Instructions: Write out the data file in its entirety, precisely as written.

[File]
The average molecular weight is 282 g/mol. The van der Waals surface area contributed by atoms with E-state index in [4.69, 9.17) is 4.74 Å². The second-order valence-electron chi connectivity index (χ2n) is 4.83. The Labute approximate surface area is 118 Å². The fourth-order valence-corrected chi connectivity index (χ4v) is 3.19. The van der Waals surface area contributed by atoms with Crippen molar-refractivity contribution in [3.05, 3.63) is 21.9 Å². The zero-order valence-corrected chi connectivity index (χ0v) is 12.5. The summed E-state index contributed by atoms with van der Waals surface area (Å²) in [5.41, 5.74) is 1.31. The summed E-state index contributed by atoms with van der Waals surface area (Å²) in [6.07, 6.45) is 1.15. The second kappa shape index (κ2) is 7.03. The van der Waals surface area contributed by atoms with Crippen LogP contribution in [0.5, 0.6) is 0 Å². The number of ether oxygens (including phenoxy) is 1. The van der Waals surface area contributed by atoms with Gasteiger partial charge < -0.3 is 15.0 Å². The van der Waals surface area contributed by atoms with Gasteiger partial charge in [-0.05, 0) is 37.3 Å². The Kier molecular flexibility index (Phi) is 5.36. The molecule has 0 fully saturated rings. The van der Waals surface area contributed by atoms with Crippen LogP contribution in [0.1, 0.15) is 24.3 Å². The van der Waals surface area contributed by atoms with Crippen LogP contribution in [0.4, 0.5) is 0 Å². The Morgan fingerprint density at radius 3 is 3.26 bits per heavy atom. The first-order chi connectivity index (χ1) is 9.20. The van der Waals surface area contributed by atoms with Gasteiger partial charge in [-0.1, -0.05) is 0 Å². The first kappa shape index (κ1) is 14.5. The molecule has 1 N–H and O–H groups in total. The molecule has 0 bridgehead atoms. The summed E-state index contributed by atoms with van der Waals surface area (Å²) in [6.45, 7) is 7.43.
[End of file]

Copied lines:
The average molecular weight is 282 g/mol. The van der Waals surface area contributed by atoms with E-state index in [4.69, 9.17) is 4.74 Å². The second-order valence-electron chi connectivity index (χ2n) is 4.83. The Labute approximate surface area is 118 Å². The fourth-order valence-corrected chi connectivity index (χ4v) is 3.19. The van der Waals surface area contributed by atoms with Crippen molar-refractivity contribution in [3.05, 3.63) is 21.9 Å². The zero-order valence-corrected chi connectivity index (χ0v) is 12.5. The summed E-state index contributed by atoms with van der Waals surface area (Å²) in [5.41, 5.74) is 1.31. The summed E-state index contributed by atoms with van der Waals surface area (Å²) in [6.07, 6.45) is 1.15. The second kappa shape index (κ2) is 7.03. The van der Waals surface area contributed by atoms with Crippen LogP contribution in [0.5, 0.6) is 0 Å². The number of ether oxygens (including phenoxy) is 1. The van der Waals surface area contributed by atoms with Gasteiger partial charge < -0.3 is 15.0 Å². The van der Waals surface area contributed by atoms with Gasteiger partial charge in [-0.05, 0) is 37.3 Å². The Kier molecular flexibility index (Phi) is 5.36. The molecule has 0 fully saturated rings. The van der Waals surface area contributed by atoms with Crippen LogP contribution in [0.1, 0.15) is 24.3 Å². The van der Waals surface area contributed by atoms with Crippen LogP contribution in [0.4, 0.5) is 0 Å². The Morgan fingerprint density at radius 3 is 3.26 bits per heavy atom. The first-order chi connectivity index (χ1) is 9.20. The van der Waals surface area contributed by atoms with Gasteiger partial charge in [-0.1, -0.05) is 0 Å². The first kappa shape index (κ1) is 14.5. The molecule has 1 N–H and O–H groups in total. The molecule has 0 bridgehead atoms. The summed E-state index contributed by atoms with van der Waals surface area (Å²) in [6.45, 7) is 7.43.